Focus on expansion means you will be going through the journey of starting from Day 1 over and over again as you enter new markets, introduce new products, et cetera. Therefore, you need to be someone who enjoys solving new problems and is comfortable with uncertainty.

3. Social entrepreneurship

We all know non-profit organizations; they collect donations and use them to serve a specific need. In social entrepreneurship, the main objective is to solve a large-scale problem by providing innovative products and services for minimum possible earnings to sustain the business. For example, creating a platform that helps kids in underserved communities learn faster. I believe this to be the most effective alternative to non-profit organizations.

In this case, the entrepreneur focuses on developing an innovative product and/or process to achieve high social impact in terms of the number of people positively touched. The emphasis on innovation is mainly because this type of entrepreneurship revolved around self-sustenance, so the business has to make just enough profits and keep prices affordable to reach more underserved groups.

As much as a company like Tesla is focused on sustainability, it is not a social enterprise as its products are not accessible to underserved groups – maybe they will be in the future. Examples of successful social enterprises are TOMS Shoes, Grameen Bank, and Seventh Generation.

Assuming my mom’s restaurant was a social enterprise:

  • Problem – There’s a lack of healthy breakfast options for factory workers in Asia.
  • Solution – A platform where factory workers can order and pick up healthy breakfasts from satellite restaurants. 
  • Unique selling proposition – Affordable, healthy breakfast from anywhere, in minutes.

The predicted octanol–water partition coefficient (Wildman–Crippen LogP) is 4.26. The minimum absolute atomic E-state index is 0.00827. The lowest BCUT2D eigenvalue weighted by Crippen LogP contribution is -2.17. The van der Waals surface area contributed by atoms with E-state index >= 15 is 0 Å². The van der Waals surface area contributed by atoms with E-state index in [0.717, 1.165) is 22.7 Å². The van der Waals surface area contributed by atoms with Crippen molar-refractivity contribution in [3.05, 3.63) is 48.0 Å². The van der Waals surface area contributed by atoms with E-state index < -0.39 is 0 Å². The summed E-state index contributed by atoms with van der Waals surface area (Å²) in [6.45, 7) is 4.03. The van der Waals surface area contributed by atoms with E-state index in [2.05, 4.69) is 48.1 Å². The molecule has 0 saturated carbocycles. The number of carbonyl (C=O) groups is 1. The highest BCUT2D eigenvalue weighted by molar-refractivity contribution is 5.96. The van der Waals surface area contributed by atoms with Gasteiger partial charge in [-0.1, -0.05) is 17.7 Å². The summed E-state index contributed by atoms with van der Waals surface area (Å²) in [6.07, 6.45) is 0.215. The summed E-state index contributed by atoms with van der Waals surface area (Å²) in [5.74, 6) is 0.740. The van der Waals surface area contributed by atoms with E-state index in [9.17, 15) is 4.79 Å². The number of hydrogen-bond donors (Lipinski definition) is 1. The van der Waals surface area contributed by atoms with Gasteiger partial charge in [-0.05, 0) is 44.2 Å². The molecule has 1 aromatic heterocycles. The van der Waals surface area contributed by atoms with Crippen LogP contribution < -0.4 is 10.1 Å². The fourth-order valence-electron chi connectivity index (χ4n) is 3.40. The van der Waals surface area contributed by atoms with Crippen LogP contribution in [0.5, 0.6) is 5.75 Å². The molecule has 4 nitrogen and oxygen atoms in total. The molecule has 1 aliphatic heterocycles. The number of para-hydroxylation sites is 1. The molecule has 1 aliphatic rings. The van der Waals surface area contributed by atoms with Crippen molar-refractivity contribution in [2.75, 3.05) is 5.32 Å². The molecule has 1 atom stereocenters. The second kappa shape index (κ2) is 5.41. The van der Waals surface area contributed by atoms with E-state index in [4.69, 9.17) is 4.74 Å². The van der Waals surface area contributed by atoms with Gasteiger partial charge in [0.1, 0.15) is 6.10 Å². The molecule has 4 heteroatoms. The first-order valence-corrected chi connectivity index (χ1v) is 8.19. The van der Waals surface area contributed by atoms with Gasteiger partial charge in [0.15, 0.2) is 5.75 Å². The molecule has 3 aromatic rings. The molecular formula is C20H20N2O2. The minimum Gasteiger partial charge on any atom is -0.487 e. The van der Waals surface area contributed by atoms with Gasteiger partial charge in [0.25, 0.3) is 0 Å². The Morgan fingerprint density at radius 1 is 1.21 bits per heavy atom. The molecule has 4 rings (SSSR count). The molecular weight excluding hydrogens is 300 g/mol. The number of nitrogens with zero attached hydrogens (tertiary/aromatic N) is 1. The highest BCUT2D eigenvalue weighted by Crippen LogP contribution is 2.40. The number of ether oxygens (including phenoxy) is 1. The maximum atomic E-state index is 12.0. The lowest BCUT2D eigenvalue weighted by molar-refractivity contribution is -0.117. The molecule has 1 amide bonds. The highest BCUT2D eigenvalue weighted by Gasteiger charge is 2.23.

Because many social enterprises are closely related to startups than they are too small businesses, it can be far more difficult to successfully build one since their far fewer investors in this area, and it might take more time to find a correct business model. Most social entrepreneurs decide to build successful startups first and then either convert their startups to social enterprises or use their success to create new social enterprises.

Related: Meet 7 Indian Women Entrepreneurs Who Are Breaking the Ceiling with Their Incredible Ideas and Passion

Characteristics of Entrepreneurship 

While there are as many entrepreneurial characteristics as there are people in the world with opinions, a few are considered essential or fundamental in a business owner. A list of them is provided below.

1. Risk-taking ability

This is an entrepreneur’s first and most significant attribute. Any commercial effort carries a substantial risk of failure. As a result, an entrepreneur must be self-assured and capable of taking such a risk.

2. Innovation

Innovating is a rare gift in a world where almost everything has been done before. Innovation is all about coming up with a new idea that can be used to establish a business and create a large profit. Product innovation, for example, can take the form of releasing a product that no one else is selling. It can also take the form of a process, which involves doing the same thing more efficiently and cost-effectively.

The advent of touch screen phones, while the rest of the world was still using keypad phones, is a simple example of product innovation.

Process innovation is common in capital-intensive businesses that need to replace manual labor with machinery to boost productivity while cutting costs.

Another type of innovation is usage-related innovation. Cell phones, for example, may now be used to view, generate, and edit a variety of files and documents, obviating the need for computers.